Sacred Water: Water for Life takes as its premise the Anishinaabe (Ojibwe) cultural notion that water is the lifeblood of the earth. As such, water supports all life, connects all life, and must be respected and protected in order for life to thrive. The voluminous edited collection produced by the Native American Water Office, a non-profit indigenous environmental organization based in Minnesota, seeks first to explain the special value of water through Anishinaabe points of view that are at once poetic, historical, spiritual, and cultural. The volume then describes the contamination of lakes in Ojibwe country resulting from toxins released by industrial processes and other sources of greenhouse gasses and the concomitant risks to the health of Native people, many of whom rely on fish as a mainstay of daily diets. Because water’s importance is vital, its place in human, animal, and plant life pervasive, Sacred Water is necessarily a wide-ranging book that describes the historical meanings and contemporary state of water, specifically in the lake territory of the Upper Midwest of Minnesota, Wisconsin, and Canada. Over the course of nearly 500 informative pages, the book takes on the diverse characteristics of an oral history, encyclopedia, public health pamphlet, scientific primer, and coffee table book of wildlife images and cultural drawings.

Sacred Water is at its most compelling when the editors produce Ojibwe origin stories from multiple perspectives as well as interviews about how people lived on the land and lakes in both English and the Anishinaabe language (inclusive of multiple dialects) and implicitly link these stories and interviews to pressing environmental issues. An additional strength of the book is the editors’ ability to clearly define terms and processes throughout in a manner that is accessible to a wide range of readers. The book also offers a series of solutions in full explanatory and visual detail, including how to start clean energy projects, how to grow edible, native plants, and how to safely catch and prepare fish given the current levels of mercury contamination in many lakes.

The variegated and at the same time holistic nature of Sacred Water may feel unfamiliar to some readers. However, the book offers not only practical knowledge about environmental hazards and solutions, but also deeper interpretations of why the earth and its/her waters must be held sacred. This volume would be of special interest to readers who want to educate themselves and others about at-risk food supplies and safety measures, as well as to those who wish to learn about the state of water in the Great Lakes as related to cultural understandings of the First People to interact with those waters. The plentiful stories, interviews, and images would also be useful for teachers and community organizations in the development of lesson plans about Ojibwe cultural perspectives and indigenous knowledge. The significant native language component of the book makes it a potential resource for the Ojibwe language classroom as well.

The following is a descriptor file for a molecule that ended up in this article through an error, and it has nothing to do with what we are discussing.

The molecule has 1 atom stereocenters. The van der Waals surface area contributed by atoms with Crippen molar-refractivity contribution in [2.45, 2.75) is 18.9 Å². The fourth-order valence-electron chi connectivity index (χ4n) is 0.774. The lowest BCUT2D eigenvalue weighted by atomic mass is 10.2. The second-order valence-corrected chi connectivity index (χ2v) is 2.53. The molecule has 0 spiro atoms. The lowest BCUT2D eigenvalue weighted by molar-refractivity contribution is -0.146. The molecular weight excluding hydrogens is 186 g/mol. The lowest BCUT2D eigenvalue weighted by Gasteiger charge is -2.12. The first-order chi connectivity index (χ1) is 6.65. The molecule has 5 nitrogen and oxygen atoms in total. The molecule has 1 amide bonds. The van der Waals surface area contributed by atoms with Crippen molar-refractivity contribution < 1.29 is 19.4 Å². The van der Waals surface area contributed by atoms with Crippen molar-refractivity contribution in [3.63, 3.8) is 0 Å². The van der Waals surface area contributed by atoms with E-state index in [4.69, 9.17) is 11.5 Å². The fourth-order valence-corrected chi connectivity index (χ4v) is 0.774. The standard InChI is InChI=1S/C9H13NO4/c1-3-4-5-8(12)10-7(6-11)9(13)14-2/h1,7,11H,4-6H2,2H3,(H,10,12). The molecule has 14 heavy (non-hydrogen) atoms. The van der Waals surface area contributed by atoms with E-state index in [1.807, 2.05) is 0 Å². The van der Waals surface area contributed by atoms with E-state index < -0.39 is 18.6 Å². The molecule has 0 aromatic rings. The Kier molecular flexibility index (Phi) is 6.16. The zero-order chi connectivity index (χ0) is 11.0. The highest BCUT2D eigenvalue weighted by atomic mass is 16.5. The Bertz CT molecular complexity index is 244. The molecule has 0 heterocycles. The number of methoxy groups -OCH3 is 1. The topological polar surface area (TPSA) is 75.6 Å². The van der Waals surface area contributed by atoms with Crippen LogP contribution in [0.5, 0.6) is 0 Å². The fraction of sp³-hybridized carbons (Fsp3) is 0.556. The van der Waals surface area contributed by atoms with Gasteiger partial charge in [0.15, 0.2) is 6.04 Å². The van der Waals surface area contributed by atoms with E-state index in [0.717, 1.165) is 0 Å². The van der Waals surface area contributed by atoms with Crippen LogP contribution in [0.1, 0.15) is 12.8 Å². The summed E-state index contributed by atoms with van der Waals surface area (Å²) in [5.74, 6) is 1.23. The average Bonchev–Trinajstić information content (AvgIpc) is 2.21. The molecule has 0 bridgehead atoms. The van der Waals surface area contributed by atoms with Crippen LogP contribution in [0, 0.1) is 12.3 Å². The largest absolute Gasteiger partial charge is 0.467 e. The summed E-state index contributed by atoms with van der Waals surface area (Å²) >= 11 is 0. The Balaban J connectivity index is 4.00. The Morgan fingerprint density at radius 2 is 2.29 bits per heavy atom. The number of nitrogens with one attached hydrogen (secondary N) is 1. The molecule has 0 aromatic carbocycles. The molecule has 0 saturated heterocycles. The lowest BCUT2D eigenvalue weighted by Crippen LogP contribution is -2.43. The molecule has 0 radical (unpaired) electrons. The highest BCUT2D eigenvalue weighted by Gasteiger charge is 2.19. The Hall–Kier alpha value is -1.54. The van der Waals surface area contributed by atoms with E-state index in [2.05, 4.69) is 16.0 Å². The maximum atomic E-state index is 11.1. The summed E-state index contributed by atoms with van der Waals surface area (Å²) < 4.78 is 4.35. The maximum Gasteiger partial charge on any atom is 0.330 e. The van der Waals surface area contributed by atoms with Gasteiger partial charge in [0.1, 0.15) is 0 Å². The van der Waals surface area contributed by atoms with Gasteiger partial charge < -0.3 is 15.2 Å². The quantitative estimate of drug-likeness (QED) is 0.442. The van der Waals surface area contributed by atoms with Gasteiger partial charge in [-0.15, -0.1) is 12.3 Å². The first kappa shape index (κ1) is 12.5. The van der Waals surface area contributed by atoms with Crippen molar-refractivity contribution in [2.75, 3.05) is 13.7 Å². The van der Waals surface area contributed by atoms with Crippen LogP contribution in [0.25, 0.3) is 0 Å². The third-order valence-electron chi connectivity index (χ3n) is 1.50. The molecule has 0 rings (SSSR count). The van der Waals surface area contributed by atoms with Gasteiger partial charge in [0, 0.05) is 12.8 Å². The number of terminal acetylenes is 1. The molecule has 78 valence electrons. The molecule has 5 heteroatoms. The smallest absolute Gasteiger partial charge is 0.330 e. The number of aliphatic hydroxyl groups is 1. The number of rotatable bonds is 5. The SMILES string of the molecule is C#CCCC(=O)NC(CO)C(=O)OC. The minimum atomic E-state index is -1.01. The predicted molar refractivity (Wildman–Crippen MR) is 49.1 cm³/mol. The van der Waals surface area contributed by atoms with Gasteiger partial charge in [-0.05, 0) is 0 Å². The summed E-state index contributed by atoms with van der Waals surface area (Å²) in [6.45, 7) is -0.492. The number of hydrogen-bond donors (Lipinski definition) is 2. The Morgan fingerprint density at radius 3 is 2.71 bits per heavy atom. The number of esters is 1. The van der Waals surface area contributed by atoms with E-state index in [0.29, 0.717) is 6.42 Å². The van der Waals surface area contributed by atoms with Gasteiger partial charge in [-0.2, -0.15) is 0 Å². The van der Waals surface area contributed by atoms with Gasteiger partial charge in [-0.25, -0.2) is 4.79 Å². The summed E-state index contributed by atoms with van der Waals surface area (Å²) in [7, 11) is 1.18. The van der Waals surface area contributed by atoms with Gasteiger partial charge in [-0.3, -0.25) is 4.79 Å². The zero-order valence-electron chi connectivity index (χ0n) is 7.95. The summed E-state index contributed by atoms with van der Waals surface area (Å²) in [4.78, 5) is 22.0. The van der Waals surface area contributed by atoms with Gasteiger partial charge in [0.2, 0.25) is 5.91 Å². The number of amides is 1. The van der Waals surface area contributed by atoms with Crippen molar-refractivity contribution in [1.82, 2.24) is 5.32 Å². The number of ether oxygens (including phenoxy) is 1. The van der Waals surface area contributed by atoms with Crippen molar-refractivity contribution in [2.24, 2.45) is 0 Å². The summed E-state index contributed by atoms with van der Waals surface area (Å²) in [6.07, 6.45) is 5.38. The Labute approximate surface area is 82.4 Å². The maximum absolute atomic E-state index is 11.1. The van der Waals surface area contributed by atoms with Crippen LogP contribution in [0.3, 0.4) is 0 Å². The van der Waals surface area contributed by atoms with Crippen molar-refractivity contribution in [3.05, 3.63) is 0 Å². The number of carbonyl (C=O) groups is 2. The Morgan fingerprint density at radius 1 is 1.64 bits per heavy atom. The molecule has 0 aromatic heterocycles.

Thanks to the Animals, by Allen Sockabasin, is about the journey of a Passamaquoddy family moving to their winter home. As they travel, Zoo Sap--the youngest member of the family--tumbles out of their very large, horse-drawn bobsled. One by one, the animals of the forest gather round to protect and keep Zoo Sap warm until his dad returns at sunrise the next day. Rebekah Raye's watercolors effectively convey the cold of winter snow and the warmth of the animals care for Zoo Sap. The final page in the book includes information about the Passamaquoddy people and a pronunciation guide. Readers can visit the website for the book and listen to Sockabasin and his daughter read the story aloud in English and Passamaquoddy.

To read more reviews and commentary by children's literature specialist, Debbie Reese, visit her blog.

In Jan Bourdeau Waboose’s SkySisters, Ojibway sisters Allie and Alex bundle up and head outside for a walk on a cold, winter night. They do the sort of thing children do in winter — making snow angels and trying to catch snowflakes, but they also lie down in the snow and look up at the SkySpirits, known to others as the Northern Lights. Big sister Allie looks out for little sister Alex throughout the story. Brian Deines chose a vivid palette to capture the brilliance and depth of the night time and the warmth of the sisters relationship.

To read more reviews and commentary by children's literature specialist, Debbie Reese, visit her blog.

It’s important for kids to have access to environmental education starting at an early age. 10 Things I Can Do To Help My World by Melanie Walsh is an excellent introduction to eco-friendly actions for young children. The book has a pleasing layout and colorful pictures that will make kids want to keep turning the pages. It also has the added bonus of the book being made out of 100% recycled material.

The easily understood text makes it accessible to early elementary aged children, but might hold the interest of older kids if they haven’t studied the subject before. The suggestions themselves are easy for kids to implement in their daily lives. This book also can aid parents by helping kids understand the environmental reasons behind household rules. The list of ideas is limited to 10, but can act as a great start to challenge kids to come up with a longer list of actions they could take.